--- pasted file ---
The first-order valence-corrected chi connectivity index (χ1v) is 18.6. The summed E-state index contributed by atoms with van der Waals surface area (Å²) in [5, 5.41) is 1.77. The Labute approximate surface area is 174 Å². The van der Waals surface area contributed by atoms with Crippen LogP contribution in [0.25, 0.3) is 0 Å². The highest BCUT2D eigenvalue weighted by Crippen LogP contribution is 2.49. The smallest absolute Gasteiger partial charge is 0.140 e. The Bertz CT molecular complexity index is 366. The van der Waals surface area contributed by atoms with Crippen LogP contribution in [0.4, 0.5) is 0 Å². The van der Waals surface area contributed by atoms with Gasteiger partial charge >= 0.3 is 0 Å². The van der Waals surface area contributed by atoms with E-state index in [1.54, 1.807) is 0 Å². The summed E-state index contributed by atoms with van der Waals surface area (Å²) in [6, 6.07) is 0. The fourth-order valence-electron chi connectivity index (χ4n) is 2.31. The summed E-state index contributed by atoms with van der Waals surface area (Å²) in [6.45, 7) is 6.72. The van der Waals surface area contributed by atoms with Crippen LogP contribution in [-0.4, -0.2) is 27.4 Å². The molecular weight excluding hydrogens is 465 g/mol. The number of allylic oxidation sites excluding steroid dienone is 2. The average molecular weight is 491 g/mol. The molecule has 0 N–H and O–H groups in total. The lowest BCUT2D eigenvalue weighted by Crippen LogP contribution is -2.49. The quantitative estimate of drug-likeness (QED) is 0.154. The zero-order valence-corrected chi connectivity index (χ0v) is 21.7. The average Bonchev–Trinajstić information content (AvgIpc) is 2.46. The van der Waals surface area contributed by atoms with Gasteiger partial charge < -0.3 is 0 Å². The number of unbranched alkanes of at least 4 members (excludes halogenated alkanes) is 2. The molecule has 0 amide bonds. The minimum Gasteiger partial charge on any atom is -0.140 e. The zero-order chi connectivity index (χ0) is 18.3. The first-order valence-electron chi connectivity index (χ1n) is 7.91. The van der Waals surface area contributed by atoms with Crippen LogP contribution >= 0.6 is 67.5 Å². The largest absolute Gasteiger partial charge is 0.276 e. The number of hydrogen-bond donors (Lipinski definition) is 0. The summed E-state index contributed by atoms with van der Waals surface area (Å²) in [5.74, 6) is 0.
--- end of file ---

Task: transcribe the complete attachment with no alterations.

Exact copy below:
The first-order valence-corrected chi connectivity index (χ1v) is 18.6. The summed E-state index contributed by atoms with van der Waals surface area (Å²) in [5, 5.41) is 1.77. The Labute approximate surface area is 174 Å². The van der Waals surface area contributed by atoms with Crippen LogP contribution in [0.25, 0.3) is 0 Å². The highest BCUT2D eigenvalue weighted by Crippen LogP contribution is 2.49. The smallest absolute Gasteiger partial charge is 0.140 e. The Bertz CT molecular complexity index is 366. The van der Waals surface area contributed by atoms with Crippen LogP contribution in [0.4, 0.5) is 0 Å². The van der Waals surface area contributed by atoms with Gasteiger partial charge >= 0.3 is 0 Å². The van der Waals surface area contributed by atoms with E-state index in [1.54, 1.807) is 0 Å². The summed E-state index contributed by atoms with van der Waals surface area (Å²) in [6, 6.07) is 0. The fourth-order valence-electron chi connectivity index (χ4n) is 2.31. The summed E-state index contributed by atoms with van der Waals surface area (Å²) in [6.45, 7) is 6.72. The van der Waals surface area contributed by atoms with Crippen LogP contribution in [-0.4, -0.2) is 27.4 Å². The molecular weight excluding hydrogens is 465 g/mol. The number of allylic oxidation sites excluding steroid dienone is 2. The average molecular weight is 491 g/mol. The molecule has 0 N–H and O–H groups in total. The lowest BCUT2D eigenvalue weighted by Crippen LogP contribution is -2.49. The quantitative estimate of drug-likeness (QED) is 0.154. The zero-order valence-corrected chi connectivity index (χ0v) is 21.7. The average Bonchev–Trinajstić information content (AvgIpc) is 2.46. The van der Waals surface area contributed by atoms with Gasteiger partial charge < -0.3 is 0 Å². The number of unbranched alkanes of at least 4 members (excludes halogenated alkanes) is 2. The molecule has 0 amide bonds. The minimum Gasteiger partial charge on any atom is -0.140 e. The zero-order chi connectivity index (χ0) is 18.3. The first-order valence-electron chi connectivity index (χ1n) is 7.91. The van der Waals surface area contributed by atoms with Crippen LogP contribution >= 0.6 is 67.5 Å². The largest absolute Gasteiger partial charge is 0.276 e. The number of hydrogen-bond donors (Lipinski definition) is 0. The summed E-state index contributed by atoms with van der Waals surface area (Å²) in [5.74, 6) is 0.